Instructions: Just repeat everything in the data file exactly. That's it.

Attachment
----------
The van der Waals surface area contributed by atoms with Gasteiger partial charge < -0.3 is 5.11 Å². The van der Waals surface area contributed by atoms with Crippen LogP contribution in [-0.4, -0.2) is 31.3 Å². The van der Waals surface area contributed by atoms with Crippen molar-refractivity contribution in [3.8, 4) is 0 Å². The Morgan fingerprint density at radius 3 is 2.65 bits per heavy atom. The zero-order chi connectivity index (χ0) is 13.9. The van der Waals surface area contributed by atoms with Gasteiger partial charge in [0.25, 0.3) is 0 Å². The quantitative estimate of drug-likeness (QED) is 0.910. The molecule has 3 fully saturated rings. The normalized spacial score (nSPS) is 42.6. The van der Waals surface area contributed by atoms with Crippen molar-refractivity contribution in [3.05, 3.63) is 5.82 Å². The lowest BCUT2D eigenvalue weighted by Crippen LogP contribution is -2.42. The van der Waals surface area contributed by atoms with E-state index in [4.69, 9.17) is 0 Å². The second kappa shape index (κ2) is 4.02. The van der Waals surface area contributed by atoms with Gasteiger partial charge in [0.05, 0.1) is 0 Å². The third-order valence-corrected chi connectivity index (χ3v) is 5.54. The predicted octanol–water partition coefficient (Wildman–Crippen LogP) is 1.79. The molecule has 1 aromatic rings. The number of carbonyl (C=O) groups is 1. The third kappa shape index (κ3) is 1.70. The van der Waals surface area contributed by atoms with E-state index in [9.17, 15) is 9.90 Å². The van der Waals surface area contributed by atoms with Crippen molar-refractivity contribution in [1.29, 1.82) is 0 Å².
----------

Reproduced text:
The van der Waals surface area contributed by atoms with Gasteiger partial charge < -0.3 is 5.11 Å². The van der Waals surface area contributed by atoms with Crippen LogP contribution in [-0.4, -0.2) is 31.3 Å². The van der Waals surface area contributed by atoms with Crippen molar-refractivity contribution in [3.8, 4) is 0 Å². The Morgan fingerprint density at radius 3 is 2.65 bits per heavy atom. The zero-order chi connectivity index (χ0) is 13.9. The van der Waals surface area contributed by atoms with Gasteiger partial charge in [0.25, 0.3) is 0 Å². The quantitative estimate of drug-likeness (QED) is 0.910. The molecule has 3 fully saturated rings. The normalized spacial score (nSPS) is 42.6. The van der Waals surface area contributed by atoms with Crippen molar-refractivity contribution in [3.05, 3.63) is 5.82 Å². The lowest BCUT2D eigenvalue weighted by Crippen LogP contribution is -2.42. The van der Waals surface area contributed by atoms with E-state index in [4.69, 9.17) is 0 Å². The second kappa shape index (κ2) is 4.02. The van der Waals surface area contributed by atoms with Gasteiger partial charge in [0.05, 0.1) is 0 Å². The third-order valence-corrected chi connectivity index (χ3v) is 5.54. The predicted octanol–water partition coefficient (Wildman–Crippen LogP) is 1.79. The molecule has 1 aromatic rings. The number of carbonyl (C=O) groups is 1. The third kappa shape index (κ3) is 1.70. The van der Waals surface area contributed by atoms with E-state index in [9.17, 15) is 9.90 Å². The van der Waals surface area contributed by atoms with Crippen molar-refractivity contribution in [1.29, 1.82) is 0 Å².